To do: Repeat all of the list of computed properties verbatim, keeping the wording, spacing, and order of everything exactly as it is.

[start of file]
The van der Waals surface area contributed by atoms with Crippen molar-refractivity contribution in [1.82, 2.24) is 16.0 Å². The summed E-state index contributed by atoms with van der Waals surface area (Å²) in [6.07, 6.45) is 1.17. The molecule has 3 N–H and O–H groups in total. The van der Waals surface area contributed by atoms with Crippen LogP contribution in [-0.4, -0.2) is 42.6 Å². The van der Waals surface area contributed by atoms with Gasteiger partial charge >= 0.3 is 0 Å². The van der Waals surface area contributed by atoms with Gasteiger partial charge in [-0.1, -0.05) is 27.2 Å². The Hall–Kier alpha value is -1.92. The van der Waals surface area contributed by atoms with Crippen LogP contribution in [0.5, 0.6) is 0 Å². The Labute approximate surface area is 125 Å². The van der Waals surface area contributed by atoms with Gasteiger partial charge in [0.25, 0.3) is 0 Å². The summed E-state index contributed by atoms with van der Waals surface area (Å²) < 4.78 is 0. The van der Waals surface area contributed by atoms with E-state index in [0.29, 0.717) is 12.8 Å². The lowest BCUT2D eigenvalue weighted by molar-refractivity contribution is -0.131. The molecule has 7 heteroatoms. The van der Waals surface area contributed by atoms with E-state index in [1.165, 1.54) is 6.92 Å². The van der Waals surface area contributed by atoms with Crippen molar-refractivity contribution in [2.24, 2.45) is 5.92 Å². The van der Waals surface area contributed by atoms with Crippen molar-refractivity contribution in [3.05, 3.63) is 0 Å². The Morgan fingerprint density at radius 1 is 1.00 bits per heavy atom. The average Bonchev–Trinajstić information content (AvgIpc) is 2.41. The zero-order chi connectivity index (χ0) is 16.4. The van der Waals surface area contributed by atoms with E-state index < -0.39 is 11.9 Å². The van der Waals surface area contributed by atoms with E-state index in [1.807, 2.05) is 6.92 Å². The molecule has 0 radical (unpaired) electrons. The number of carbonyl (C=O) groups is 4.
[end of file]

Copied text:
The van der Waals surface area contributed by atoms with Crippen molar-refractivity contribution in [1.82, 2.24) is 16.0 Å². The summed E-state index contributed by atoms with van der Waals surface area (Å²) in [6.07, 6.45) is 1.17. The molecule has 3 N–H and O–H groups in total. The van der Waals surface area contributed by atoms with Crippen LogP contribution in [-0.4, -0.2) is 42.6 Å². The van der Waals surface area contributed by atoms with Gasteiger partial charge >= 0.3 is 0 Å². The van der Waals surface area contributed by atoms with Gasteiger partial charge in [-0.1, -0.05) is 27.2 Å². The Hall–Kier alpha value is -1.92. The van der Waals surface area contributed by atoms with Crippen LogP contribution in [0.5, 0.6) is 0 Å². The Labute approximate surface area is 125 Å². The van der Waals surface area contributed by atoms with Gasteiger partial charge in [0.25, 0.3) is 0 Å². The summed E-state index contributed by atoms with van der Waals surface area (Å²) < 4.78 is 0. The van der Waals surface area contributed by atoms with E-state index in [0.29, 0.717) is 12.8 Å². The lowest BCUT2D eigenvalue weighted by molar-refractivity contribution is -0.131. The molecule has 7 heteroatoms. The van der Waals surface area contributed by atoms with E-state index in [1.165, 1.54) is 6.92 Å². The van der Waals surface area contributed by atoms with Crippen molar-refractivity contribution in [2.24, 2.45) is 5.92 Å². The van der Waals surface area contributed by atoms with Crippen molar-refractivity contribution in [3.05, 3.63) is 0 Å². The Morgan fingerprint density at radius 1 is 1.00 bits per heavy atom. The average Bonchev–Trinajstić information content (AvgIpc) is 2.41. The zero-order chi connectivity index (χ0) is 16.4. The van der Waals surface area contributed by atoms with E-state index < -0.39 is 11.9 Å². The van der Waals surface area contributed by atoms with E-state index in [1.807, 2.05) is 6.92 Å². The molecule has 0 radical (unpaired) electrons. The number of carbonyl (C=O) groups is 4.